The shape of the labour market has shifted significantly over the years. Once upon a time professionals and executives would deliberate long and hard over their next career move, before seeking out potentially interesting opportunities. Nowadays the typical professional is more likely to move jobs every 3-5 years, and job opportunities are far greater than … Continued
Supply Chain & Procurement Market Update Q1, 2020
The recruitment market for Supply Chain and Procurement remained very robust for 2019. Companies ranging from multinationals to SMEs continue to realise the importance of the Supply Chain function particularly to the overall productivity of an organisation. Although fears that Brexit would have a major impact on organisations who import and export from the UK in particular have not yet been fully realised, there is uncertainty about the coming months.
The FMCG, Food, and Pharmaceutical sectors remained the most active sectors in recruiting of Supply Chain professionals throughout the year. In relation to procurement, we have seen a rise in demand for these professionals within the Technology and Construction sectors, which reflects those sectors’ continuing growth in the marketplace.
The market for Supply Chain professionals has undergone change over the past number of years. For example, within the Pharmaceutical sector, the traditional role would have been on-site within the manufacturing plant, but in recent years there have been a number of new start-up organisations who recruit Supply Chain professionals to work on a virtual basis, as the manufacturing sites are based in locations remote from Ireland such as Mexico, Puerto Rico and Eastern Europe, due to the attractiveness of reduced labour costs.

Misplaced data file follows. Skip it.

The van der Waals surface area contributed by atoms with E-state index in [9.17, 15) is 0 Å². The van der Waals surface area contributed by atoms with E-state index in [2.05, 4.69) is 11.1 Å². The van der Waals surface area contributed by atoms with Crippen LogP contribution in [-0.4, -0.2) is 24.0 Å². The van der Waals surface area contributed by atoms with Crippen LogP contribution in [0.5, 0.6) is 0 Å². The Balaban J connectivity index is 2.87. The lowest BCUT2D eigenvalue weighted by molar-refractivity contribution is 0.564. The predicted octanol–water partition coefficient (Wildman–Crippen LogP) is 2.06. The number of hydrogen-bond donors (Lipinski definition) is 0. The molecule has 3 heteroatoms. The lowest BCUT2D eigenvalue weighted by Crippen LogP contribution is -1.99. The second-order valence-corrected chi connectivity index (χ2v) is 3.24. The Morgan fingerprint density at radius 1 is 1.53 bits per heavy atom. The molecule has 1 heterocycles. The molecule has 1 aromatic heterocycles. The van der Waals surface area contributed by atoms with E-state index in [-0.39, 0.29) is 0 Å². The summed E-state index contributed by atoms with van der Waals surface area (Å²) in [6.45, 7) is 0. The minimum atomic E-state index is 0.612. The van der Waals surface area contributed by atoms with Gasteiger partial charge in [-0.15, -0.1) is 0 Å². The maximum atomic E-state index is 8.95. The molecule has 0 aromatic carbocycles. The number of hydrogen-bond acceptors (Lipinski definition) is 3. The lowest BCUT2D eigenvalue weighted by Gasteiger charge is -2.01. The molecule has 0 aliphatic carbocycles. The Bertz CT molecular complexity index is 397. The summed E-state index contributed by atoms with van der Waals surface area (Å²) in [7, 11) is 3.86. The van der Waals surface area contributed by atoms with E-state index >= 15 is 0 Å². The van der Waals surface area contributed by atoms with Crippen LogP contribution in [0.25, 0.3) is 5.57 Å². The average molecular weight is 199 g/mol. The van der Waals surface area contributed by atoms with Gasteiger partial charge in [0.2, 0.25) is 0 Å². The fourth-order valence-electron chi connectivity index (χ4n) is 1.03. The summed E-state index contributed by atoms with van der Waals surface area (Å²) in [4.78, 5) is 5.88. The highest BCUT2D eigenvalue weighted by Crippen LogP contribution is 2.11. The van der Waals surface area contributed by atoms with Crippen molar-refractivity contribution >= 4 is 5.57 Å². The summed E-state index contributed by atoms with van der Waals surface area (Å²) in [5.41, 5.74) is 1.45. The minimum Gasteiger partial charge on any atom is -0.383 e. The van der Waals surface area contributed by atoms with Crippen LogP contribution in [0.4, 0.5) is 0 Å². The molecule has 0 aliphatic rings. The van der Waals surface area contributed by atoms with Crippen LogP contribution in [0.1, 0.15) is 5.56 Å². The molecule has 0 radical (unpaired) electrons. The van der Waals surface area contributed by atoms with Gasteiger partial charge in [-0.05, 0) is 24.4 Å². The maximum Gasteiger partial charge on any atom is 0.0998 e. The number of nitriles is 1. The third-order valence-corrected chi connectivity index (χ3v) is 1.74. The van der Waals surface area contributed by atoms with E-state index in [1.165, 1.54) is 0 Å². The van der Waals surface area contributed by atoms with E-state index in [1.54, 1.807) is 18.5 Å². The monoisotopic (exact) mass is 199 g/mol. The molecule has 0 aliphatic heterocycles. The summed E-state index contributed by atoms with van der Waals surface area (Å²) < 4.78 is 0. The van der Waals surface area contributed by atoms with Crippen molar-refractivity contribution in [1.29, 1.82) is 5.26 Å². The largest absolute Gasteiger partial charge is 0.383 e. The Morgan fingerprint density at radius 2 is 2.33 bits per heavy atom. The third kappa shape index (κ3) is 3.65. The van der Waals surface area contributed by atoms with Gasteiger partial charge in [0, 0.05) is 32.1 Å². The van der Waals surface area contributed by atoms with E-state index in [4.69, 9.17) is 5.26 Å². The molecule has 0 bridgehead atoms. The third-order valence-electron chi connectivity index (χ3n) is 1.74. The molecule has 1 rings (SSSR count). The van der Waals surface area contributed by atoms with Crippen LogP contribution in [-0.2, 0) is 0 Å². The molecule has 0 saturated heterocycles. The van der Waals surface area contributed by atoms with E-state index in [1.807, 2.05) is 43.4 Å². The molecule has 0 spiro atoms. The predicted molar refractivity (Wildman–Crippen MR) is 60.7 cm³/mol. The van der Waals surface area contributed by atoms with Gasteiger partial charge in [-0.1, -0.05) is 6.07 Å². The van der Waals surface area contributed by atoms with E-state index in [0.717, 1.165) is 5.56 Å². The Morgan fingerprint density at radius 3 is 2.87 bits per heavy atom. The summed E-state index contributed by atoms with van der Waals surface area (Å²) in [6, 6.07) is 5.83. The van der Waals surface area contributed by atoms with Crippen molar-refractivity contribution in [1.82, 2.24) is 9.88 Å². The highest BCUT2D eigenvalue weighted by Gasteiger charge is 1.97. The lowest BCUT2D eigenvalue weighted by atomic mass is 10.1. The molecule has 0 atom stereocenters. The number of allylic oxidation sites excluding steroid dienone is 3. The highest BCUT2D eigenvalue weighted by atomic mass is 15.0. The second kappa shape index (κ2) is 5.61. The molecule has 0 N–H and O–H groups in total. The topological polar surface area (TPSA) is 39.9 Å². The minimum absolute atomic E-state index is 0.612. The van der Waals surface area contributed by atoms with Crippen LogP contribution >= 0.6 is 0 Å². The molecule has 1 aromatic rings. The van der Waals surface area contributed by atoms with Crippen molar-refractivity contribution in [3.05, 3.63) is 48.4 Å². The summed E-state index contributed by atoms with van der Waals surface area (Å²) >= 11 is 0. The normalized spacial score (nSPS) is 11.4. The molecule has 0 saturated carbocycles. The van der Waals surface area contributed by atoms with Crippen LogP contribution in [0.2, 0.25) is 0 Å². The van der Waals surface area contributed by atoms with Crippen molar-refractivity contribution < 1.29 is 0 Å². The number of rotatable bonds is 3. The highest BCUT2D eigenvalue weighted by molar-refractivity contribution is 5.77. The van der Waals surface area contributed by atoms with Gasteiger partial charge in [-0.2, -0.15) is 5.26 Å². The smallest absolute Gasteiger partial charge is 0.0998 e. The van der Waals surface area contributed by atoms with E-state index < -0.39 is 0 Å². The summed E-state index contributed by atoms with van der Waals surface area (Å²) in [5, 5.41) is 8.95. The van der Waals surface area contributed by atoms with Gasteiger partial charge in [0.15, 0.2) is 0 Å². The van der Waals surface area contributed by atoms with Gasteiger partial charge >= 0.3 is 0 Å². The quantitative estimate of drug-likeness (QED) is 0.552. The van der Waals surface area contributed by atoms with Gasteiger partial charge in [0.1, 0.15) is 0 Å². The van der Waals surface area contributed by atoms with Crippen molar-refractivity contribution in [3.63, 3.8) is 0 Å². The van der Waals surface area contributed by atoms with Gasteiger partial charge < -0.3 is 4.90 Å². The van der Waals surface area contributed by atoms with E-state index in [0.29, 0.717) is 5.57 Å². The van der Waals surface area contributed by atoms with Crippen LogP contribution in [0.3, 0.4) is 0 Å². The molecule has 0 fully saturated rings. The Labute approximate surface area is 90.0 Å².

Salaries within the Supply Chain and Procurement sector continued to increase this year, partly in response to the continuing challenge of sourcing experienced candidates. The market has reached a saturation point where companies are loath to lose employees, due in part to the time it will take to find a replacement, and this in turn has created a culture where counter-offers are much more common than in past years.
There is still a gap in salaries when it comes to differing regions; for example, a company in the Midlands will not offer the same salary for a Supply Chain Manager as a company in Dublin, partly due to the different cost of living in each respective area. Adding to this point, we have seen an increase in the reluctance of candidates based outside Dublin to consider positions in the city for the above reason. This is an ongoing issue that is set to continue, as Dublin and the east coast are where most of the existing companies and new investments tend to be based.
Within the Supply Chain and Procurement sector, it is very hard to predict how next year will pan out due to the ongoing uncertainty around Brexit. Logistics and Transportation-type positions are a major part of Supply Chain, and these roles will be directly affected if any adverse customs conditions are put in place.
In relation to the sector as a whole, I would be hopeful there will still be a strong demand for positions within this sector, with Demand/Supply Planners, Procurement Specialists, and Category Managers coming to mind.
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